When Juliet uses language that deceives her mother to make her mother feel that Juliet is angry with Romeo for killing her cousin Tybalt, instead being upset for Romeo having to leave, Juliet says, “I shall never be satisfied with Romeo until I behold him – dead.” You see how Juliet has to lie to her own mother about the man that she loves. Shakespeare’s use of dramatic irony here of how the audience know that the reason she wants to behold Romeo is because she loves him and she wants to be with him, and how she gets so caught up in her words she has to hesitate before she adds the word ‘dead’ to her sentence, but her mother thinks that she wants to behold Romeo dead because she hates him for taking her cousin Tybalt’s life. Although the modern audience would feel sorry for Juliet that she has to lie to her mother and that she can’t be with the man she loves an Elizabethan audience would be disgusted that she could lie to her mother’s face after she’s gone behind her family’s back so many times, however they would also feel sorry for her realising how much she has been through that she would have to lie to her mother, and being at a God fearing age disrespecting your parents goes against one of the ten commandments, “honour thy father and thy mother”, and so Elizabethans would see this as a sin. Shakespeare has created sympathy through how you realise that she can’t even tell her mother something so you realise that she must be feeling a lot of pain.
Finally when the Nurse leaves Juliet and changes her mind and tells Juliet that she should actually marry Paris and forget all about Romeo, abandoning Juliet and Romeo as well, “I think you are happy in this second match,
For it excels your first, or if it did not,
Your first is dead, or ‘twere as good he were.” Shakespeare creates sympathy by making it clear about how alone Juliet really is now, throughout the play she doesn’t have any friends except the nurse who acts as a motherly figure towards her, so when she is abandoned by the nurse you realise how little options and guidance Juliet has by the end of the play. He also includes hierarchy, which would have worked on an Elizabethan audience, showing how now Capulet the top of the hierarchy has left her, and also nurse, who is at the bottom of the hierarchy, has also left her, they would feel sympathy for her and shame for her that truly no one is her friend, but they would also think that she had brought it on herself, and it is her fault and punishment for rebelling. Juliet is now completely alone, making a modern and an Elizabethan audience feel a lot of sympathy towards her.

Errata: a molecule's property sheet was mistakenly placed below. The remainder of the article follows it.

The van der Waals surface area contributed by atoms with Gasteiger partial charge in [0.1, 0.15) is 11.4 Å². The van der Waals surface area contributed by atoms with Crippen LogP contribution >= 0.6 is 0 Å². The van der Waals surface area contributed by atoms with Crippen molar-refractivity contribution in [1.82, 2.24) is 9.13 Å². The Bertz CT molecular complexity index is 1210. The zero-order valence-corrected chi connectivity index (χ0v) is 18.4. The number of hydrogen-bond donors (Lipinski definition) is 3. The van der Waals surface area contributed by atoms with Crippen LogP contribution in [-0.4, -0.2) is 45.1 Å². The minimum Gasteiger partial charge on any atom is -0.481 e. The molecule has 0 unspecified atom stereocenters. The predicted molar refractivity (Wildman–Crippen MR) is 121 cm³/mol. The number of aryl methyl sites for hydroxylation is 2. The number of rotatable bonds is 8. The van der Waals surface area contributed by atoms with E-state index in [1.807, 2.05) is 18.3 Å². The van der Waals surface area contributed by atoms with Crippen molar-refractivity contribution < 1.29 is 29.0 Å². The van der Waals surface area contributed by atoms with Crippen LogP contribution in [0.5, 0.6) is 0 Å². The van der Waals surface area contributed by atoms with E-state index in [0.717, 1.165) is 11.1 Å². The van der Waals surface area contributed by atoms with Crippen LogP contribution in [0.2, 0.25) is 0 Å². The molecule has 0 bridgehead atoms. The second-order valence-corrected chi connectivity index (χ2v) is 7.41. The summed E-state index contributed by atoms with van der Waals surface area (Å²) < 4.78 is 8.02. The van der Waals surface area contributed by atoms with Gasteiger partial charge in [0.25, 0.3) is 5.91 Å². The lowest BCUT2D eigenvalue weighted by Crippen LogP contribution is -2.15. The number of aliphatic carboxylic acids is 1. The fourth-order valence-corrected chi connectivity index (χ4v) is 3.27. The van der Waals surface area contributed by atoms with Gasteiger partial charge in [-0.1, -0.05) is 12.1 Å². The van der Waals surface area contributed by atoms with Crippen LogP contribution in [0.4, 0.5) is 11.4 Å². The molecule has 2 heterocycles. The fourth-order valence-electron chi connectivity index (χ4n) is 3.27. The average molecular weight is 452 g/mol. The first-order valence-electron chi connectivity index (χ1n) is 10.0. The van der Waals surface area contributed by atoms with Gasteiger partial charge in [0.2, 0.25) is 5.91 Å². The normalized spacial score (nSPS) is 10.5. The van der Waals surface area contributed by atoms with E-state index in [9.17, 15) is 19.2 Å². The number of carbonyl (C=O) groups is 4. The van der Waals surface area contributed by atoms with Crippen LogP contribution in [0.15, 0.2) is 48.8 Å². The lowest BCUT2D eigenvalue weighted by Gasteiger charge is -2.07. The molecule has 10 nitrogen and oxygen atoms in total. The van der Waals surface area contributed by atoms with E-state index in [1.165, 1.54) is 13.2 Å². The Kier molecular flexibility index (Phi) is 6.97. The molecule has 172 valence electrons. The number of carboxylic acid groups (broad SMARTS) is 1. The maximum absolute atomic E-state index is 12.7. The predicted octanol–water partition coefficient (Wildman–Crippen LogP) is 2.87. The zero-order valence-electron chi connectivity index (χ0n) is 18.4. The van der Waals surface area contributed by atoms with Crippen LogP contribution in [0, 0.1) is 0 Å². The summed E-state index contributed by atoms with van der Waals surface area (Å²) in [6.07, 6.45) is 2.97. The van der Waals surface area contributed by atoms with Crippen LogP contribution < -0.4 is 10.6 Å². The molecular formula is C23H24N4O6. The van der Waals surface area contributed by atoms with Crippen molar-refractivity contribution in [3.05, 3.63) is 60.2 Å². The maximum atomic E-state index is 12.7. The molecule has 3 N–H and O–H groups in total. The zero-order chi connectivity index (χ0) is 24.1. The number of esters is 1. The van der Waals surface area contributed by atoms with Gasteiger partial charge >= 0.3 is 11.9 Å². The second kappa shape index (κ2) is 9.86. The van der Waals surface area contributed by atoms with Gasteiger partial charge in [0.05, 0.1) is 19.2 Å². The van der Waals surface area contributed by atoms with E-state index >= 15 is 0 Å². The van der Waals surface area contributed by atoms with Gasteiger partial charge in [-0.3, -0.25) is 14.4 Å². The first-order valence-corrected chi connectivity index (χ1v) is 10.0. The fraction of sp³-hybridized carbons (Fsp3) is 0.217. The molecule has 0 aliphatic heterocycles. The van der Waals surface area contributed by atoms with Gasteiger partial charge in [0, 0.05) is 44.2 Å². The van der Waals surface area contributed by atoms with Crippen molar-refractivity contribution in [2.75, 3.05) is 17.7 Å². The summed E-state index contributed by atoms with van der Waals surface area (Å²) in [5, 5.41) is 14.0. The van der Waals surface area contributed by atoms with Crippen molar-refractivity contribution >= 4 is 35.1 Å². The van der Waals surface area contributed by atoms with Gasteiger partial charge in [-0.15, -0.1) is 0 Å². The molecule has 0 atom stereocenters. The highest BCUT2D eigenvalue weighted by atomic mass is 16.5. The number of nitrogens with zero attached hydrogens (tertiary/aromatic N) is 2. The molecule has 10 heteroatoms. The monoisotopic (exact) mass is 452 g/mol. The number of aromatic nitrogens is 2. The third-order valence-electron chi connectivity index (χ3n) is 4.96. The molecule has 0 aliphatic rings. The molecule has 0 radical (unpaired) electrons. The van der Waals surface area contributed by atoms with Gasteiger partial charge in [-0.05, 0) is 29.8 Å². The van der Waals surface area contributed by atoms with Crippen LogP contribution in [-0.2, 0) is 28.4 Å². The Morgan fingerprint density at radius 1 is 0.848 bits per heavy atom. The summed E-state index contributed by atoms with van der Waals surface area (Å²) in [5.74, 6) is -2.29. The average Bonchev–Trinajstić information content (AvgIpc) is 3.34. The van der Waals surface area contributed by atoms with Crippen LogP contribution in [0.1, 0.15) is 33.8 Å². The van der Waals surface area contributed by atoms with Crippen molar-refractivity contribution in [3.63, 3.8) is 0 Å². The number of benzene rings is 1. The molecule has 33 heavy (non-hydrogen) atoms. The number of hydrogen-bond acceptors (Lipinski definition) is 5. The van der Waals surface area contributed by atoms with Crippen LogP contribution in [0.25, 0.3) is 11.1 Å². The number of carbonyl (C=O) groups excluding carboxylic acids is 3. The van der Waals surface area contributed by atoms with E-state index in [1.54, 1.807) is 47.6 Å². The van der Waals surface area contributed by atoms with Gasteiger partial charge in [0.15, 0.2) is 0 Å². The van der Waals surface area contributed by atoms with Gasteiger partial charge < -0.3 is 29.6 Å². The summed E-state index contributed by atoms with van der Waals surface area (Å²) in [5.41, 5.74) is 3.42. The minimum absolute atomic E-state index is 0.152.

Overall a modern audience feel sympathy for Juliet that she is forced into marriage and that she is in love with the wrong person so young in her life. They would feel sorry for her that she has to lie to her mother and go behind her back so much when in modern times families accept one and other no matter who they are or who they love. An Elizabethan audience however would feel angry and maybe even disgusted with Juliet to lie to her family so much and go behind their backs, and that she would disobey her parents so openly and disrespectfully and maybe some of them would be jealous because they have never truly fallen in love and has always been in a marriage with a man their parents picked out. However an Elizabethan audience would also feel sorry for Juliet because she is in love with the wrong person and there is no way of them being together and being alive.